The Many Uses of Gesture Language

The Many Uses of Gesture Language

Does your baby nod her head yes? Does she clap her hands when excited, or wave bye-bye? Gestures are important to her, since at this age she’s aware that there’s a big world of people communicating with one another, and she most likely wants to take part in all the action. However, because her Expressive Language skills — that is, her speaking abilities — are still immature, she will often use her Gesture Language skills along with babbling to get her point across.1,2 You will notice her using simple gestures, such as shaking her head to say “no” or waving “bye-bye” when someone is leaving the room. She may make grabbing motions toward objects she wants, hold up her arms asking to be picked up, or use a combination of pointing and vocalizing to let you know what she wants. She may also more actively copy your motions in familiar songs and finger plays, like “Peek-a-Boo” and “Itsy Bitsy Spider.”

Help your baby build her supply of gestures by teaching her simple sign language. While baby sign language has been around for quite a while and has been used by many parents and their infants, there has been some debate concerning its use. Some people worry that teaching sign language, or even a foreign language, may delay the verbal Expressive Language skills of a child’s native language.3 In fact, studies looking at the use of sign language by infants have shown overwhelmingly positive results.1,4 By teaching your baby simple gestures for common words, you will help her communicate better, cut down on frustration (yours and hers!), and develop self-confidence.

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Play Tips:

Do you want to know how you can support your baby’s development of these Gesture Language skills at this age? It’s easy! Read on for some simple tips to incorporate into your daily play time together.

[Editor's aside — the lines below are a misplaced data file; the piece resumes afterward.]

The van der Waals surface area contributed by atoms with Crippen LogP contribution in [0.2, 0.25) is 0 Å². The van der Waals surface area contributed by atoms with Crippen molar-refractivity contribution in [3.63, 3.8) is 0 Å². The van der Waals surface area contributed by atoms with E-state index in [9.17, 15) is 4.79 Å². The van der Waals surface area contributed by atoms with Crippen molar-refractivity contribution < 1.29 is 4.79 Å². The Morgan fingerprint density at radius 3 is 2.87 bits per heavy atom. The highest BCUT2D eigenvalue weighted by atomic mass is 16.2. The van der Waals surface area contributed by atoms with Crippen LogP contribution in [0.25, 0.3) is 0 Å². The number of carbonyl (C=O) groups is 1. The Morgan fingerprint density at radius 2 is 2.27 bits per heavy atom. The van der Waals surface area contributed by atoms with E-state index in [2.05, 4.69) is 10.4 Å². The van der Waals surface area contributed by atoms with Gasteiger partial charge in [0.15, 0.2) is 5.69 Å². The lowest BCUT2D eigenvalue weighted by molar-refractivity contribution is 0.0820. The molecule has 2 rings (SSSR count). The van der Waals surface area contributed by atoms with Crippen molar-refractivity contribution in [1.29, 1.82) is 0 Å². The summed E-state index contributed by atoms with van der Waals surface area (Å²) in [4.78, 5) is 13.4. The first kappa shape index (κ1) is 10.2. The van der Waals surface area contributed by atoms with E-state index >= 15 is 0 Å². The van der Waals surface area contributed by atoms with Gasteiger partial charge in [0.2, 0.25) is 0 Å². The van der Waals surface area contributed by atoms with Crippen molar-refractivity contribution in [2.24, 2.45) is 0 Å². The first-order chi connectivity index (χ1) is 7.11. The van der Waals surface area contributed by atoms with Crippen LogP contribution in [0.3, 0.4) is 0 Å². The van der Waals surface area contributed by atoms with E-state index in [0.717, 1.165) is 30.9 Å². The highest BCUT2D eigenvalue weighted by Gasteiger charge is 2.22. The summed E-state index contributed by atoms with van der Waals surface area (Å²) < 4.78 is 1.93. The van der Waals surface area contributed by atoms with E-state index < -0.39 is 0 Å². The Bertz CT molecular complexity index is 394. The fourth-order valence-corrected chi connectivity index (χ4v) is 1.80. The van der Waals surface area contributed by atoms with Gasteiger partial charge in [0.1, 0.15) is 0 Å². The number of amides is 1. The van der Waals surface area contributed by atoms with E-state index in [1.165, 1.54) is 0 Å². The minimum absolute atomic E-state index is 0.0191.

1. Introduce simple sign language and gestures for common words. While your baby will be too young to learn complicated signs, she’s capable of many simple ones. Focus on everyday words such as “hungry,” “diaper,” “nap,” “milk” and “more.” Learning useful gestures will help her let you know her needs and reduce frustration and tears.
  2. Use hand gestures and facial expressions when you speak. By using gestures together with words on a regular basis, you can help boost your baby’s language skills. For instance, the next time you have to leave her with the babysitter, give an enthusiastic wave as you say “good-bye.”
  3. Sing finger play songs together. Songs that use body movement or hand motions are often a favorite for many young children. Not only does it add interest to the song, but the motions help your baby develop hand-eye coordination and fine motor skills. Consider such classics as “The Wheels on the Bus” or “Pat-a-Cake.” At the beginning, your baby may need your help to make the gestures. Over time, she will learn to mimic the motions on her own. As she gets older, you can try some great directional songs, like “The Hokey Pokey,” to encourage language skills and following directions.

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Developmental Milestones:

Has your baby achieved the following Gesture Language developmental milestones yet? If yes, check off all the skill(s) she has already mastered to date using Playful Bee’s developmental milestones tracker. It’s absolutely FREE and easy to use, just click HERE!

  • Uses simple gestures, like shaking head “no” or waving “bye-bye”.
  • Imitates gestures using hand-eye coordination (e.g. high-five and thumbs-up).
  • Mimics actions in familiar songs and finger plays (e.g. “Peek-a-Boo” and “Pat-a-Cake”).



1Capone, Nina C. and McGregor, Karla K. (2004). Gesture Development: A Review for Clinical and Research Practices. Journal of Speech, Language, and Hearing Research, 47, 173-186.

2Capone, Nina C. (2007). Tapping Toddlers’ Evolving Semantic Representation via GestureJournal of Speech, Language, and Hearing Research, 50 (3), 732-745.

3Soto, Roxana A. Raising a Bilingual Child: The Top Five Myths. Baby Center. Retrieved December 13, 2013, from

4Morgan, James (2009). Gestures “Develop Infant Speech.” BBC News. Retrieved December 16, 2013, from

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